Important ethnic and racial differences exist in Prostate Cancer (PCA) epidemiology. PCA mortality is higher among both African American (AA) and Puerto Rican (PR) Hispanic men when compared with other Hispanic and Caucasian men in the United States. Among AA PCA patients molecular differences in the disease characteristics at the DNA, mRNA, and protein levels have been discovered and may play a role in disease aggressiveness. Both AA and PR populations are heterogeneous with respect to West African Ancestry , (WAA), which is a risk factor for PCA incidence and (potentially) mortality. In fact, recent data from the Puerto Rican Cancer Registry show that many of the municipalities with the highest PCA mortality also have the greatest concentration of inhabitants of WAA. Therefore, one could postulate that increased mortality among PR men could be related to genetic admixture and specifically WAA. PCA is a complex disease;there is a need to study these two populations at increased risk for mortality in a comprehensive manner, integrating genetic markers of disease aggressiveness, WAA, environment interactions, influence of behaviors (exercise, smoking);socioeconomic status (SES), and comorbidities to determine if such variables enhance the prediction of PCA and its aggressiveness over standard clinical variables (i.e., serum prostate specific antigen [PSA] and digital rectal examination [DRE]). In our current project (Pilot Project E), we have accrued a cohort of both PR and AA prostate cancer cases and controls to begin to characterize the variables that contribute to both disease presence and the aggressive phenotype. The long-term goal of our research, which is carried forward in the renewal is to characterize features of PCA and its aggressive phenotype among at risk PR and AA men as a step toward decreasing PCA mortality among the two populations. The objective of our newly proposed study (Full Project A) is to design multivariable models to define key factors associated with the detection of PCA and its aggressive features in both high risk populations. Our hypotheses, derived in part from our preliminary data (see Preliminary Studies) is that: 1) specific genetic (i.e., WAA, and /or other PCA genetic polymorphisms) environmental, and lifestyle factors contribute to PCA incidence Or virulence, and 2) an assessment of these variables could enhance the prediction of PCA or its behavior among our two high risk populations.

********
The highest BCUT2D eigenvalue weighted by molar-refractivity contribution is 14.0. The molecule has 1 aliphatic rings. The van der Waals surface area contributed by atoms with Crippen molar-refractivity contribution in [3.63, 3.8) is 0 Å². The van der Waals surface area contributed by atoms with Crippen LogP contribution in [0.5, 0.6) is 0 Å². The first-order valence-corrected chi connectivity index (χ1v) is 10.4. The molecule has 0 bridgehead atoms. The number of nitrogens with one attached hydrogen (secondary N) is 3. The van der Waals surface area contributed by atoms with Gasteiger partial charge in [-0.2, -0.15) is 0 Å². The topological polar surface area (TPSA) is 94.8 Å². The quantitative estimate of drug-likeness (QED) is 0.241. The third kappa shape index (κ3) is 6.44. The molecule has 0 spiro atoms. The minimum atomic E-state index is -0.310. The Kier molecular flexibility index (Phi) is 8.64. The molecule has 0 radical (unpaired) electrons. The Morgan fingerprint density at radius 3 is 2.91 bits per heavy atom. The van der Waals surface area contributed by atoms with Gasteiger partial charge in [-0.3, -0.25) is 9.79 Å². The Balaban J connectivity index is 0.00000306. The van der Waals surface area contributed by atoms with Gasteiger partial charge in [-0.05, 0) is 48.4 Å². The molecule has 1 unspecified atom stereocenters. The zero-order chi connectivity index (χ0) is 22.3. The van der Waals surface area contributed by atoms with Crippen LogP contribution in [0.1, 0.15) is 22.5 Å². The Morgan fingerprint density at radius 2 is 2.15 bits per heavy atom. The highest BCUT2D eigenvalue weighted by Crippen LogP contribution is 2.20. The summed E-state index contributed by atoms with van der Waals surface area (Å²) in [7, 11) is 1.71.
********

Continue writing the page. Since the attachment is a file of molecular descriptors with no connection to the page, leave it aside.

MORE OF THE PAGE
National Institute of Health (NIH)
Specialized Center--Cooperative Agreements (U54)
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